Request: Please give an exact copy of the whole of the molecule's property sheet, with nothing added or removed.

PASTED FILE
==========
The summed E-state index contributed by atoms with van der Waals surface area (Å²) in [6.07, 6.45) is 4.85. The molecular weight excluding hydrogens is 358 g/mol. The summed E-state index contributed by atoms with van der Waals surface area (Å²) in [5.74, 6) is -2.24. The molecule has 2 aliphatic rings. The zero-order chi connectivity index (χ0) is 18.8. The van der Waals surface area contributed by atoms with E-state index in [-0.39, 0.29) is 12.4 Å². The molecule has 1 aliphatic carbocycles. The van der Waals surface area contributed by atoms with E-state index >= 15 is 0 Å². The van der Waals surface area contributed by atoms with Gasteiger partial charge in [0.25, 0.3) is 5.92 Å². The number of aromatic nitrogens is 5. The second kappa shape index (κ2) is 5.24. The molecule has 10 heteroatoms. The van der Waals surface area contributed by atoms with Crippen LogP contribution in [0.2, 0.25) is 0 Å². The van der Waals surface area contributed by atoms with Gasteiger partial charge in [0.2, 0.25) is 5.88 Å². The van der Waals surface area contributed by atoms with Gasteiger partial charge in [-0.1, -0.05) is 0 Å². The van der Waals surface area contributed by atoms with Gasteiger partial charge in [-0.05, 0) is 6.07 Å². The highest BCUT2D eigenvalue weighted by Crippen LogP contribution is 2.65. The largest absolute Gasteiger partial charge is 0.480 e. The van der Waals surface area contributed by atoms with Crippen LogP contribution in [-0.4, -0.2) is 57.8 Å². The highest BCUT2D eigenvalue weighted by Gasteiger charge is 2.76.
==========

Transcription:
The summed E-state index contributed by atoms with van der Waals surface area (Å²) in [6.07, 6.45) is 4.85. The molecular weight excluding hydrogens is 358 g/mol. The summed E-state index contributed by atoms with van der Waals surface area (Å²) in [5.74, 6) is -2.24. The molecule has 2 aliphatic rings. The zero-order chi connectivity index (χ0) is 18.8. The van der Waals surface area contributed by atoms with E-state index in [-0.39, 0.29) is 12.4 Å². The molecule has 1 aliphatic carbocycles. The van der Waals surface area contributed by atoms with E-state index >= 15 is 0 Å². The van der Waals surface area contributed by atoms with Gasteiger partial charge in [0.25, 0.3) is 5.92 Å². The number of aromatic nitrogens is 5. The second kappa shape index (κ2) is 5.24. The molecule has 10 heteroatoms. The van der Waals surface area contributed by atoms with Crippen LogP contribution in [0.2, 0.25) is 0 Å². The van der Waals surface area contributed by atoms with Gasteiger partial charge in [0.2, 0.25) is 5.88 Å². The van der Waals surface area contributed by atoms with Gasteiger partial charge in [-0.1, -0.05) is 0 Å². The van der Waals surface area contributed by atoms with Gasteiger partial charge in [-0.05, 0) is 6.07 Å². The highest BCUT2D eigenvalue weighted by Crippen LogP contribution is 2.65. The largest absolute Gasteiger partial charge is 0.480 e. The van der Waals surface area contributed by atoms with Crippen LogP contribution in [-0.4, -0.2) is 57.8 Å². The highest BCUT2D eigenvalue weighted by Gasteiger charge is 2.76.